Broadband Communities

AUG-SEP 2015

BROADBAND COMMUNITIES is the leading source of information on digital and broadband technologies for buildings and communities. Our editorial aims to accelerate the deployment of Fiber-To-The-Home and Fiber-To-The-Premises.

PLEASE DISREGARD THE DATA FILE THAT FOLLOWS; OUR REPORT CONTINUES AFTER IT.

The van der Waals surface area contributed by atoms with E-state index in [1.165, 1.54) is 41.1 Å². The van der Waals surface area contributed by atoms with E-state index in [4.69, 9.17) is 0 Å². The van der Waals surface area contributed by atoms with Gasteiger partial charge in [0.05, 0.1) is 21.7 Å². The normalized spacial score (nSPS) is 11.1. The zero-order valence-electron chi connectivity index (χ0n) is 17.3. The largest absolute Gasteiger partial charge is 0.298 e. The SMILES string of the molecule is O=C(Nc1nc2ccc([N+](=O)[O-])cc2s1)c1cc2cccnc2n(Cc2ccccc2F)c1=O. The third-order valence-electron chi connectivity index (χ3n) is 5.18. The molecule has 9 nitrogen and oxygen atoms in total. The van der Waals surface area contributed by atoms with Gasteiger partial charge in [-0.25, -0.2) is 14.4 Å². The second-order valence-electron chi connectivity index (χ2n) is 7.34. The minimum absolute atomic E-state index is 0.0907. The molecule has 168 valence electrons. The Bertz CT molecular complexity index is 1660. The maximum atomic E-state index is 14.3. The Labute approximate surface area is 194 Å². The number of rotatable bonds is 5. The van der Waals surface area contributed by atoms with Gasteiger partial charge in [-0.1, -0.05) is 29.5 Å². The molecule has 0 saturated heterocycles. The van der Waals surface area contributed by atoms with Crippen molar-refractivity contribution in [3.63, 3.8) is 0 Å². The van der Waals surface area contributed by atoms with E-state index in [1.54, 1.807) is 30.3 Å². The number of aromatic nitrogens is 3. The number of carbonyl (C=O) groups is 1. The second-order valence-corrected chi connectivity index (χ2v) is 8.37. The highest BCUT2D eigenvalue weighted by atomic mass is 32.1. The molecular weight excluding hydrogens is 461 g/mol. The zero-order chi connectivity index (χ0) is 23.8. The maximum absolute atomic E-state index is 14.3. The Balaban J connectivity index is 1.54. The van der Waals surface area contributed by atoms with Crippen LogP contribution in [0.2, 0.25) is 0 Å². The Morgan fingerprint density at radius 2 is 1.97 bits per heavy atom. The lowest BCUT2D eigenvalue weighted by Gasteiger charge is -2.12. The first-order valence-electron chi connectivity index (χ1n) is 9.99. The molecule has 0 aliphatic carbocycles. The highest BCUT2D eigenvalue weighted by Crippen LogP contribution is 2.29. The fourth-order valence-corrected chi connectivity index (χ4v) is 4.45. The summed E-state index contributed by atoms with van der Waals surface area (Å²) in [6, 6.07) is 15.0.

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6 | BROADBAND COMMUNITIES | | AUGUST/SEPTEMBER 2015 BANDWIDTH HAWK F or a decade, we at BroadBand Communities have advocated public-private partnerships. Modern, fexible, future-proof network technology, especially fber to the home, makes these partnerships easy to implement, especially when a community wants to preserve fber for municipal services such as meter reading or trafc light control or when several communities and private entities want to team up to start or grow a network. Software-defned networks (SDN) make partnership even more attractive. And there's a fair amount of experience with partnerships in Europe – half of all builds and about a third of all homes passed are through such partnerships. Partnerships help communities get around the fnancial roadblocks they face when they look for broadband as an increasingly necessary component of their economic development plans. Today, private fnancing is more available than at any time since 2008. Indeed, it is more available to network builders than ever before. Interest rates have fallen from a typical 10 percent down to 5 or 6 percent – or lower for borrowers that have assets they can mortgage. REASSURING INVESTORS Nevertheless, there have been a few widely publicized failures in community broadband, and even under the most favorable circumstances, positive cash fow for a communitywide network is still three years from start of construction. Tis understandably makes investors wary. Federal politicians can scream "no new taxes" and let the nation's infrastructure fall apart; state politicians face competition from other states and from health care and education needs. Te buck (or lack of bucks) stops at the local level, where communities are left to face urgent problems with empty bank accounts. In addition, communities have little room for error in their network planning. Tey typically seek to do little better than break even with new networks. Teir "proft" is mainly (or entirely) in soft dollars and in future dollars from arresting the loss of population and jobs and from boosting local property values. Tese are worthy goals, but soft dollars do not repay investors who have bought municipal bonds or loaned money to small telephone and cable operators. Investors in community networks also worry about management risk. Tere are plenty of technically adept people to fll staf jobs but not many available skilled leaders and marketers. Private companies – typically Tier-3 local exchange carriers and competitive overbuilders (in regulatory-speak, ILECs and CLECs) – have their own problems. Tey worry about eroding or stagnant customer bases as their communities lose population. Tey worry about local governments – especially utility districts – overbuilding them. Tey worry about pay-TV subscribers cutting the cord and about Universal Service Fund support being cut of. Tey worry about the costs of interconnects. Somewhat surprisingly, investors in small telcos say they are not particularly worried about the regulation of data services under Title II of the Telecommunications Act. After all, most ILECs are already Title II carriers. Tey welcome other network providers' sharing the pain. Investors in large telcos and cable companies, on the other hand, are very worried about Title II. Many of these worries – on both sides – go away when a small LEC or giant national carrier partners with a local or state-level public entity because partners are unlikely to ambush one another. However, other problems appear in their stead. Hence the need for a carefully drawn prenuptial agreement. In some states, a successful public power utility is not allowed to use its profts or its assets to start or enhance a broadband operation. Equity investors, as well as lenders who seek an exit strategy if something goes wrong, want some mechanism for selling the assets, if necessary. Tat can remove those assets from any direct public control. States that have banned municipal broadband may consider a public-private partnership as just that, or they may decide that private operators, having partnered with public entities, no longer want or need municipal broadband restrictions. Tese issues will be explored in more detail at our economic development conference in Lexington September 15–18 and in BroadBand Communities in the following months. We'll also show how our free investor and cash-fow models can enhance business plans in ways investors want to see. v Contact the Hawk at Preparing for Public-Private Partnerships Financiers are showing interest in public-private partnerships. But though firting with communities is easy, hammering out prenuptial agreements remains challenging. By Steven S. Ross / Broadband Communities

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